- If a company has weaknesses that can be blown out of proportion with help from the media, and if hedge funds blast the company with phantom stock, then pause, then blast again, then pause, then blast again — over and over — for a couple of months, then the company’s share price can soon be in the single digits. – without ever having appeared on the SEC’s threshold list.
Things got a little bit better this year, when the SEC came under much pressure and instigated one rule after the other. For instance, the grandfather provision and the exception for option market makers have been eliminated, which is not unimportant.
And now the SEC comes with a mea culpa of sorts:
- Given the importance of confidence in our financial markets as a whole, we have become concerned about sudden and unexplained declines in the prices of equity securities generally. Such price declines can give rise to questions about the underlying financial condition of an institution, which in turn can create a crisis of confidence even without a fundamental underlying basis. This crisis of confidence can impair the liquidity and ultimate viability of an institution, with potentially broad market consequences. These concerns resulted in our issuance on September 17 of this year of an emergency order under Section 12(k) of the Exchange Act (the “September Emergency Order”). Pursuant to that emergency order we imposed enhanced delivery requirements on sales of all equity securities by adding and making immediately effective a temporary rule to Regulation SHO, Rule 204T.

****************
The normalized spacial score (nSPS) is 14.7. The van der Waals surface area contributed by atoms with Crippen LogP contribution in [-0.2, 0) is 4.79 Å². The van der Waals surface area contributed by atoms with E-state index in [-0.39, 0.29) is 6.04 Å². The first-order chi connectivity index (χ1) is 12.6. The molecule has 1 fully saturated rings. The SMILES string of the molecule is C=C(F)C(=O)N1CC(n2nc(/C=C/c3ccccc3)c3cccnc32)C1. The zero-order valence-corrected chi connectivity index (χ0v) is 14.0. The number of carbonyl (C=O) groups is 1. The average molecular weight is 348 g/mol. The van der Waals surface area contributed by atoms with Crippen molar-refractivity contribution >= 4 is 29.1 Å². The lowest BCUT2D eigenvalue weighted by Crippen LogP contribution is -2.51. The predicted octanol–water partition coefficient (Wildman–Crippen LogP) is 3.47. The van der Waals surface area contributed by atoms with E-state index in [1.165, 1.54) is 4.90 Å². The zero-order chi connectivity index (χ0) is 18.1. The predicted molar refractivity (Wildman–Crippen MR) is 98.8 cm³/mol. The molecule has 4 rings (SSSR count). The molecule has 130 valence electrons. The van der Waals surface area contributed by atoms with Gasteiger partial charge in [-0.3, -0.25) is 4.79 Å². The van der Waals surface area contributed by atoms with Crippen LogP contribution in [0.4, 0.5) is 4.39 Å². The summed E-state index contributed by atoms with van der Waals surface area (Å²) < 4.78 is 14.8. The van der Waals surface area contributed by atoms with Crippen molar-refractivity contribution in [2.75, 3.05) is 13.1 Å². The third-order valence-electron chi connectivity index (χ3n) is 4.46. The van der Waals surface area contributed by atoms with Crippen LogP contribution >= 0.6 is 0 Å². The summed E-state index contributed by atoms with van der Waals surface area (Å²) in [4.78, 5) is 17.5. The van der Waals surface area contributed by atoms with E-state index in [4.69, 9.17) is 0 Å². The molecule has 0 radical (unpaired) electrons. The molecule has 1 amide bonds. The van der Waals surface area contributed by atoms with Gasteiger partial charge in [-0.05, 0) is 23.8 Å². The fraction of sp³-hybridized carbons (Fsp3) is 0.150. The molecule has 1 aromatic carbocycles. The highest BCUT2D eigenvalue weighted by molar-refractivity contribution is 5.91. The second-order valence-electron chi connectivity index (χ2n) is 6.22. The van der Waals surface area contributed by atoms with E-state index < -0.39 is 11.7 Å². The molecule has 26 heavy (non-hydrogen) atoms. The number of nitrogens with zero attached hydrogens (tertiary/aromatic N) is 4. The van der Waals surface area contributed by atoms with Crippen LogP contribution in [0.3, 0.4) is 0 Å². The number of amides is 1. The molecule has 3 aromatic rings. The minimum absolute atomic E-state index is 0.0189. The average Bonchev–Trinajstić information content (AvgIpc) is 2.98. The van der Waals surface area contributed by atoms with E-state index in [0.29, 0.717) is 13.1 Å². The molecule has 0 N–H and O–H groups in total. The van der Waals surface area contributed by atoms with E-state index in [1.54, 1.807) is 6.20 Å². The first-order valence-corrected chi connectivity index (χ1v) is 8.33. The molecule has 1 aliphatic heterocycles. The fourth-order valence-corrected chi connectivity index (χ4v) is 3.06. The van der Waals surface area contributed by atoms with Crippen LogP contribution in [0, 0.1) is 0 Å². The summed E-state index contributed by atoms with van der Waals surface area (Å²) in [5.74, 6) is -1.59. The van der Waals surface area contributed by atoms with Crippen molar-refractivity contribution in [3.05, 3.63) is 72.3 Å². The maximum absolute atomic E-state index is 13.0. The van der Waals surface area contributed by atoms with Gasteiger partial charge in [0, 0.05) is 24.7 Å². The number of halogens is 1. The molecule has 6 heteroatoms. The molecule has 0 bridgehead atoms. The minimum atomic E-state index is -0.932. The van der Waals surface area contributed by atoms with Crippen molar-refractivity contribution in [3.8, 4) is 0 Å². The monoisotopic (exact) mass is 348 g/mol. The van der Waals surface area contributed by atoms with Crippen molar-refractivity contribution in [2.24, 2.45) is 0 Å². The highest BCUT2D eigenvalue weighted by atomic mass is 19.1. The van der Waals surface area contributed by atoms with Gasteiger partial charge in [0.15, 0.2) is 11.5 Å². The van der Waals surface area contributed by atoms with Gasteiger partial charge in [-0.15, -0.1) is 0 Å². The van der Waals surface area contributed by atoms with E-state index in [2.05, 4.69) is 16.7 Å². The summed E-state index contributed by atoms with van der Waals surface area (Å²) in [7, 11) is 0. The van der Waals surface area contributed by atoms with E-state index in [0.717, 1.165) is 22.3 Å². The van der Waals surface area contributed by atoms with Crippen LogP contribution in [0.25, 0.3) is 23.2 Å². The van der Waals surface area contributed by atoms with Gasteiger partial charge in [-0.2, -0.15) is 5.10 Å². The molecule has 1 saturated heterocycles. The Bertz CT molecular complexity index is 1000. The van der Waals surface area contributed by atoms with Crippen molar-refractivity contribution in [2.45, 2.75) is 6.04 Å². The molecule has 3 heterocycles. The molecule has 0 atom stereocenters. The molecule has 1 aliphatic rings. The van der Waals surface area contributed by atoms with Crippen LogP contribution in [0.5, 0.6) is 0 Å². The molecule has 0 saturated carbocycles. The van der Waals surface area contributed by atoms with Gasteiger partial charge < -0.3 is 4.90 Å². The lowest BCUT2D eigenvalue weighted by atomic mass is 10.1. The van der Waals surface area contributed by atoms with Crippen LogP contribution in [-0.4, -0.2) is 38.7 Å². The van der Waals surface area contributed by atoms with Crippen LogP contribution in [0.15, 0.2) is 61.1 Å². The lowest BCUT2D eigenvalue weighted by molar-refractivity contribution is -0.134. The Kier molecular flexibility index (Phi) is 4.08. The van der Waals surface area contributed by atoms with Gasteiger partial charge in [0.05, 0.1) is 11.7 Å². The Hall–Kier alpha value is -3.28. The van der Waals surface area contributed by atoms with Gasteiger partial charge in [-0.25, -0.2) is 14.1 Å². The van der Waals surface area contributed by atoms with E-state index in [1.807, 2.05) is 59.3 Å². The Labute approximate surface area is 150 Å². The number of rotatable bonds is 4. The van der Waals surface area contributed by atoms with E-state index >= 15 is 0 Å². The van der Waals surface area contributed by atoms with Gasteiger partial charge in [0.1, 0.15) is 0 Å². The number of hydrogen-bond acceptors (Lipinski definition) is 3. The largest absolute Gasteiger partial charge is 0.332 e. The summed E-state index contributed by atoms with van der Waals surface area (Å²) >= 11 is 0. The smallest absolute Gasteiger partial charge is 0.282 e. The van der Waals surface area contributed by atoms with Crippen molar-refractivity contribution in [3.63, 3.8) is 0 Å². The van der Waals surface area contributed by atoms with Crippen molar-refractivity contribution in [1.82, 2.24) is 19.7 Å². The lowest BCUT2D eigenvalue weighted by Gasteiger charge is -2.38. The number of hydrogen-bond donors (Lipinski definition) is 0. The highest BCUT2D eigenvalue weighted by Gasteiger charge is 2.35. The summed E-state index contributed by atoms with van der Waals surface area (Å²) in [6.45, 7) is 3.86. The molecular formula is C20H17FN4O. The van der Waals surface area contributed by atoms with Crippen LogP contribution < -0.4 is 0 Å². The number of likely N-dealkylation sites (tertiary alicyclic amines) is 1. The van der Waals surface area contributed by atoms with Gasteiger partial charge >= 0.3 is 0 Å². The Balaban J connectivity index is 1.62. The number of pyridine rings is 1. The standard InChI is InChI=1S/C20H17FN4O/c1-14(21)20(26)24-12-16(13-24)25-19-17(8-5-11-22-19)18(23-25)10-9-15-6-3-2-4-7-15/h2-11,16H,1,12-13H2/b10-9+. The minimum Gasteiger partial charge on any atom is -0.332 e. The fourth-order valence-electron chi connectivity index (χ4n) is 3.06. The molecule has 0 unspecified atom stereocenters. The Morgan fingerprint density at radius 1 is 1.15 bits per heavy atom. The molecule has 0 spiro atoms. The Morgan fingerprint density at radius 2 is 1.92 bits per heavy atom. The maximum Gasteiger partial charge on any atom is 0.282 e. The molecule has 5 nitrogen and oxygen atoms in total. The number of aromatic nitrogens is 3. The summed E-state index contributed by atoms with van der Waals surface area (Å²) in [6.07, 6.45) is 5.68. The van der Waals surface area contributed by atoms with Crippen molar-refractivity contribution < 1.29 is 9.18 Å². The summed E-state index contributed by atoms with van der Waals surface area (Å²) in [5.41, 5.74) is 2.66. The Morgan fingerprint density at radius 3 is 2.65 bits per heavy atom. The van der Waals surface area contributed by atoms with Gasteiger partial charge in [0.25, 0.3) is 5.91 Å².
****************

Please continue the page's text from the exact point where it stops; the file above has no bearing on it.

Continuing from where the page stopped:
That last sentence is the important one. This new “interim final temporary rule” (bureaucratic language can be hilarious at times):
- To further our goal of preventing substantial disruption in the securities markets, we areadopting Rule 204T as an interim final temporary rule, with some modifications to address operational and technical concerns resulting from the requirements of the temporary rule as adopted in the September emergency Order. We intend that the temporary rule will address potentially abusive “naked” short selling by requiring that securities be purchased or borrowed to close out any fail to deliver position in an equity security by no later than the beginning of regular trading hours on the settlement day following the date on which the fail to deliver position occurred. This temporary rule should provide a powerful disincentive to those who might otherwise engage in potentially abusive “naked” short selling.
So, on paper at least, forced close outs on positions which have not been delivered is now the rule. What effect this will have in practice remains to be seen, we notice that this could in fact have happened under the 2004 rules (with the two exceptions).